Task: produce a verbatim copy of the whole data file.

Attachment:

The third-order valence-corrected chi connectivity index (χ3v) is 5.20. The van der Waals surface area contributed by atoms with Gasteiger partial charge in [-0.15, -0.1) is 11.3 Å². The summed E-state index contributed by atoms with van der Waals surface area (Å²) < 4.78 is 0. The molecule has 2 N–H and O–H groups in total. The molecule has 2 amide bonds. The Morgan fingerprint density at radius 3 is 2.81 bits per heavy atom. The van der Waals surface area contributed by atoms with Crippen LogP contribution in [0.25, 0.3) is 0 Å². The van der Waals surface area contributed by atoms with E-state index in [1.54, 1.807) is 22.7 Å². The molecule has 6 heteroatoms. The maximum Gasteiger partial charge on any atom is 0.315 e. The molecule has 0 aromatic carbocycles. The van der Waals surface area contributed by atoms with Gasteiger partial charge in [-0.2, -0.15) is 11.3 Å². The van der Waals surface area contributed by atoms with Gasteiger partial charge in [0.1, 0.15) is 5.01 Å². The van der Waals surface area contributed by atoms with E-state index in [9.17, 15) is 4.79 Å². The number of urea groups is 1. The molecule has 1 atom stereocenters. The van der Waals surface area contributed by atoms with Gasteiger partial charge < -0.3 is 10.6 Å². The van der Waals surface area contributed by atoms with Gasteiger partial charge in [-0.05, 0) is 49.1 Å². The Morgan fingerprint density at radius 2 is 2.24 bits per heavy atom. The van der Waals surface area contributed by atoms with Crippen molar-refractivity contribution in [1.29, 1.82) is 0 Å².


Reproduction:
The third-order valence-corrected chi connectivity index (χ3v) is 5.20. The van der Waals surface area contributed by atoms with Gasteiger partial charge in [-0.15, -0.1) is 11.3 Å². The summed E-state index contributed by atoms with van der Waals surface area (Å²) < 4.78 is 0. The molecule has 2 N–H and O–H groups in total. The molecule has 2 amide bonds. The Morgan fingerprint density at radius 3 is 2.81 bits per heavy atom. The van der Waals surface area contributed by atoms with Crippen LogP contribution in [0.25, 0.3) is 0 Å². The van der Waals surface area contributed by atoms with E-state index in [1.54, 1.807) is 22.7 Å². The molecule has 6 heteroatoms. The maximum Gasteiger partial charge on any atom is 0.315 e. The molecule has 0 aromatic carbocycles. The van der Waals surface area contributed by atoms with Gasteiger partial charge in [-0.2, -0.15) is 11.3 Å². The van der Waals surface area contributed by atoms with Gasteiger partial charge in [0.1, 0.15) is 5.01 Å². The van der Waals surface area contributed by atoms with E-state index in [9.17, 15) is 4.79 Å². The number of urea groups is 1. The molecule has 1 atom stereocenters. The van der Waals surface area contributed by atoms with Gasteiger partial charge < -0.3 is 10.6 Å². The van der Waals surface area contributed by atoms with Gasteiger partial charge in [-0.05, 0) is 49.1 Å². The Morgan fingerprint density at radius 2 is 2.24 bits per heavy atom. The van der Waals surface area contributed by atoms with Crippen molar-refractivity contribution in [1.29, 1.82) is 0 Å².